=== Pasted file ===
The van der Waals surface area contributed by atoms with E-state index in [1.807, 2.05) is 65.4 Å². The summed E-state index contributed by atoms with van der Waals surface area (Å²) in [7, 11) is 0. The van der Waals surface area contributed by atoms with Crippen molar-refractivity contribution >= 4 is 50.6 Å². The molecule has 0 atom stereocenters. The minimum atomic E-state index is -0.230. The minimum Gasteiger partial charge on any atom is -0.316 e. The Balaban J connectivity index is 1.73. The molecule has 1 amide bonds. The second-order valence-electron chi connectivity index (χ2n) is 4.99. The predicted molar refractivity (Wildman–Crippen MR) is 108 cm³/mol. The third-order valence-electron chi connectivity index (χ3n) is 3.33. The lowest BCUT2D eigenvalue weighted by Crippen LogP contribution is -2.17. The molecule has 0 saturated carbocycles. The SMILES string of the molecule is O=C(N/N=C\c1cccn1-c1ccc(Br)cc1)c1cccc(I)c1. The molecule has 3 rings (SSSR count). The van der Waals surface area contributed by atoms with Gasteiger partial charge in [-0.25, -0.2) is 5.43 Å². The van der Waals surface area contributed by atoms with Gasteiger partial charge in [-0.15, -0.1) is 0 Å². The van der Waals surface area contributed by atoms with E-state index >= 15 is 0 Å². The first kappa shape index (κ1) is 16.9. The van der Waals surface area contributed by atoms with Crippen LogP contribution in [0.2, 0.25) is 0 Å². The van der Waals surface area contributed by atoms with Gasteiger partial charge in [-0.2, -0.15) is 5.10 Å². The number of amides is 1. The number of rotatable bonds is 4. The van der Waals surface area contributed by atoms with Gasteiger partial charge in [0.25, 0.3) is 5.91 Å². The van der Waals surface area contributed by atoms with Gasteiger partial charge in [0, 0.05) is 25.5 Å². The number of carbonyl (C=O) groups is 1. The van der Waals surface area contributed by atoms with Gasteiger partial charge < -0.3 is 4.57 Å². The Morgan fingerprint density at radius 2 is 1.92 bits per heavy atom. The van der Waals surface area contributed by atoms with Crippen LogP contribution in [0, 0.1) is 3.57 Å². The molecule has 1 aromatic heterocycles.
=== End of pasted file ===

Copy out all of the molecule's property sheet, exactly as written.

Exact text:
The van der Waals surface area contributed by atoms with E-state index in [1.807, 2.05) is 65.4 Å². The summed E-state index contributed by atoms with van der Waals surface area (Å²) in [7, 11) is 0. The van der Waals surface area contributed by atoms with Crippen molar-refractivity contribution >= 4 is 50.6 Å². The molecule has 0 atom stereocenters. The minimum atomic E-state index is -0.230. The minimum Gasteiger partial charge on any atom is -0.316 e. The Balaban J connectivity index is 1.73. The molecule has 1 amide bonds. The second-order valence-electron chi connectivity index (χ2n) is 4.99. The predicted molar refractivity (Wildman–Crippen MR) is 108 cm³/mol. The third-order valence-electron chi connectivity index (χ3n) is 3.33. The lowest BCUT2D eigenvalue weighted by Crippen LogP contribution is -2.17. The molecule has 0 saturated carbocycles. The SMILES string of the molecule is O=C(N/N=C\c1cccn1-c1ccc(Br)cc1)c1cccc(I)c1. The molecule has 3 rings (SSSR count). The van der Waals surface area contributed by atoms with Gasteiger partial charge in [-0.25, -0.2) is 5.43 Å². The van der Waals surface area contributed by atoms with Gasteiger partial charge in [-0.15, -0.1) is 0 Å². The van der Waals surface area contributed by atoms with E-state index >= 15 is 0 Å². The first kappa shape index (κ1) is 16.9. The van der Waals surface area contributed by atoms with Crippen LogP contribution in [0.2, 0.25) is 0 Å². The van der Waals surface area contributed by atoms with Gasteiger partial charge in [-0.2, -0.15) is 5.10 Å². The number of amides is 1. The number of rotatable bonds is 4. The van der Waals surface area contributed by atoms with Gasteiger partial charge in [0.25, 0.3) is 5.91 Å². The van der Waals surface area contributed by atoms with Gasteiger partial charge in [0, 0.05) is 25.5 Å². The number of carbonyl (C=O) groups is 1. The van der Waals surface area contributed by atoms with Gasteiger partial charge < -0.3 is 4.57 Å². The Morgan fingerprint density at radius 2 is 1.92 bits per heavy atom. The van der Waals surface area contributed by atoms with Crippen LogP contribution in [0, 0.1) is 3.57 Å². The molecule has 1 aromatic heterocycles.